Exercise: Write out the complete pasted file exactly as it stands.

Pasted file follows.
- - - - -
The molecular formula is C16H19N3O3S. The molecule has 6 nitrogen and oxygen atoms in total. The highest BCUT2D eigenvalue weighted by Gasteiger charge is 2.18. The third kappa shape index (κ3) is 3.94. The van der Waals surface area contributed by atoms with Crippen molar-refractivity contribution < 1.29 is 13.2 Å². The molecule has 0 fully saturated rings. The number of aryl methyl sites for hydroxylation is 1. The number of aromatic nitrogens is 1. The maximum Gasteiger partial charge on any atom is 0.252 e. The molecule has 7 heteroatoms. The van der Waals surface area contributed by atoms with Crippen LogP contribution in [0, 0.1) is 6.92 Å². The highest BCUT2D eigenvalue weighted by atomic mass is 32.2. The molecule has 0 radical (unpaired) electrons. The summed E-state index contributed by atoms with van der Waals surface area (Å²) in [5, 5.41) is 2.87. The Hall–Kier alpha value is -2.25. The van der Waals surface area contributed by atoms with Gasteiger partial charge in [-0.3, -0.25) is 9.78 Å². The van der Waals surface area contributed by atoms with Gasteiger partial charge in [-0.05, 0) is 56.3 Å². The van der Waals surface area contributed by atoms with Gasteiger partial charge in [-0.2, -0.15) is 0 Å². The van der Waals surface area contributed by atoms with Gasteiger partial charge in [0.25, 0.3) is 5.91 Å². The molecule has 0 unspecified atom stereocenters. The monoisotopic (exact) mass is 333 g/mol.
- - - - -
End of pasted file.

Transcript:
The molecular formula is C16H19N3O3S. The molecule has 6 nitrogen and oxygen atoms in total. The highest BCUT2D eigenvalue weighted by Gasteiger charge is 2.18. The third kappa shape index (κ3) is 3.94. The van der Waals surface area contributed by atoms with Crippen molar-refractivity contribution < 1.29 is 13.2 Å². The molecule has 0 fully saturated rings. The number of aryl methyl sites for hydroxylation is 1. The number of aromatic nitrogens is 1. The maximum Gasteiger partial charge on any atom is 0.252 e. The molecule has 7 heteroatoms. The van der Waals surface area contributed by atoms with Crippen LogP contribution in [0, 0.1) is 6.92 Å². The highest BCUT2D eigenvalue weighted by atomic mass is 32.2. The molecule has 0 radical (unpaired) electrons. The summed E-state index contributed by atoms with van der Waals surface area (Å²) in [5, 5.41) is 2.87. The Hall–Kier alpha value is -2.25. The van der Waals surface area contributed by atoms with Gasteiger partial charge in [-0.3, -0.25) is 9.78 Å². The van der Waals surface area contributed by atoms with Gasteiger partial charge in [-0.05, 0) is 56.3 Å². The van der Waals surface area contributed by atoms with Gasteiger partial charge in [-0.2, -0.15) is 0 Å². The van der Waals surface area contributed by atoms with Gasteiger partial charge in [0.25, 0.3) is 5.91 Å². The molecule has 0 unspecified atom stereocenters. The monoisotopic (exact) mass is 333 g/mol.